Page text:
Proposed greenbelt taking shape

Task force hears from Halton area residents before submitting recommendations

John Burman - The Hamilton Spectator - June 17, 2004

The task force advising the Ontario government on the greenbelt proposed to run from Niagara to Rice Lake has decided the corridor must not be simply a holding area for future development.

And the task force, or its chair, Burlington Mayor Rob MacIsaac, believe the connected green spaces should never be used for utility or transportation corridors.

"What we are trying to do is define what should not go there," MacIsaac told about 200 people at the Burlington Convention Centre during the sixth and final public meeting for submissions before the task force makes recommendations to the minister of Municipal Affairs and Housing near the end of July.

In December, the province froze development while it establishes where the greenbelt should go by prohibiting any changes to agriculturally-zoned land in the area for a year.

MacIsaac said before the session began last night that the response to the task force and its discussions has been generally positive in meetings from Durham to Milton to |St. Catharines and, finally, Burlington.

At some of the meetings, farmers have objected to the idea of the greenbelt being one more thing foisted on them by government.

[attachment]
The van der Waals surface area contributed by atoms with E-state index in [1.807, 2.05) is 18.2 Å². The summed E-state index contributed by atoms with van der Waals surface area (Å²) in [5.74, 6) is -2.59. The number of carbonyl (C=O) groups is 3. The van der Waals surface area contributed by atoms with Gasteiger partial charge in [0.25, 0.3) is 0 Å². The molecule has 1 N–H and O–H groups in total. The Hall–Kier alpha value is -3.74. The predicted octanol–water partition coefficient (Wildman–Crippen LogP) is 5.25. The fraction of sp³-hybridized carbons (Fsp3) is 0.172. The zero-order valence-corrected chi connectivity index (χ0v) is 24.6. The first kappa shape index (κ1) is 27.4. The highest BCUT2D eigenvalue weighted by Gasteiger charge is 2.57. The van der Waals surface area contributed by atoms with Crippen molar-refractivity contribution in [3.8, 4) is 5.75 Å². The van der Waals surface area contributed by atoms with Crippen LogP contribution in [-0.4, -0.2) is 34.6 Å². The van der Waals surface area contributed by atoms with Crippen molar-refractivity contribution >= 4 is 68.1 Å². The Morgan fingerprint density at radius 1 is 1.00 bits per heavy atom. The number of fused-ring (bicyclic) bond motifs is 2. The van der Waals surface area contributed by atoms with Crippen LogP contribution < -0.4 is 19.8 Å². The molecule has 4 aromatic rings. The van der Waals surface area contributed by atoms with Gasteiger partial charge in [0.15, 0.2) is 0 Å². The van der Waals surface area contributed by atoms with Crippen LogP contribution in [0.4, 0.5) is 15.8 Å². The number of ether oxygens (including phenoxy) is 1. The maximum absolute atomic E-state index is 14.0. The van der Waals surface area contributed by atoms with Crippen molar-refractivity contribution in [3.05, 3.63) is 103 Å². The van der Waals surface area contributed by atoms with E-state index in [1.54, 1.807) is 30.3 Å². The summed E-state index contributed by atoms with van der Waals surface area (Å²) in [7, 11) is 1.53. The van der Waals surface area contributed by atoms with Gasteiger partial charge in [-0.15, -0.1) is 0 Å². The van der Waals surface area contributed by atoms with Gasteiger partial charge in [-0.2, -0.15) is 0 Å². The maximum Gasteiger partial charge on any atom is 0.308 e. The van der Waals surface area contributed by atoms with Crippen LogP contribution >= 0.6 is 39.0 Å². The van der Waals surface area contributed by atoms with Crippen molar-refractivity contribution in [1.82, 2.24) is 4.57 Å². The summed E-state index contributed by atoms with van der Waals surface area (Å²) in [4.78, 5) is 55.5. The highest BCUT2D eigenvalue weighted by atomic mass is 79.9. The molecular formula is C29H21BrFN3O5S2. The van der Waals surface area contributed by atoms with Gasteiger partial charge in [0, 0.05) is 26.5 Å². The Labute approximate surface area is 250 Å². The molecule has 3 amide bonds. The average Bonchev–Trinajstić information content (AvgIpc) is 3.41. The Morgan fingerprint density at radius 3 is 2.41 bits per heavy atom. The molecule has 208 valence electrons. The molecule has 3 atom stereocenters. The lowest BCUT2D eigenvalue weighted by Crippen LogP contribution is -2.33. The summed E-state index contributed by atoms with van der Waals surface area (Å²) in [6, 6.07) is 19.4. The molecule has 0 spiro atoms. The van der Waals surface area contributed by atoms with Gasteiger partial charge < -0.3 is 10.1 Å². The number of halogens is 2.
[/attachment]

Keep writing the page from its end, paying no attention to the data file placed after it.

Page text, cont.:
Indeed, last night one man who identified himself as a north Halton farmer calmly asked the task force to recommend the province compensate landowners for loss of equity, production use and heritage if their lands are affected by it.

MacIsaac told the audience the task force recognizes the agricultural industry is under intense pressure from population growth and will be recommending the province set up a task force to look at farming across the province and make recommendations.

MacIsaac said earlier he believes such a task force is one of the most important recommendations the group will make.

While there was some concern last night about a loss of farmland, there was also strong support for the greenbelt and its expansion to include Oakville's newly designated natural heritage system lands, and a large parcel of Ontario Realty Corporation lands west of Sixteen Mile Creek. Environmental groups Oakvillegreen, the Clean Air Coalition and Conservation Halton chair Jean Williams supported the idea.

"We need nature in our neighbourhoods," said Williams.

Conservation Halton has asked the province to turn the Ontario Realty Corporation land over to the authority for a "large park."


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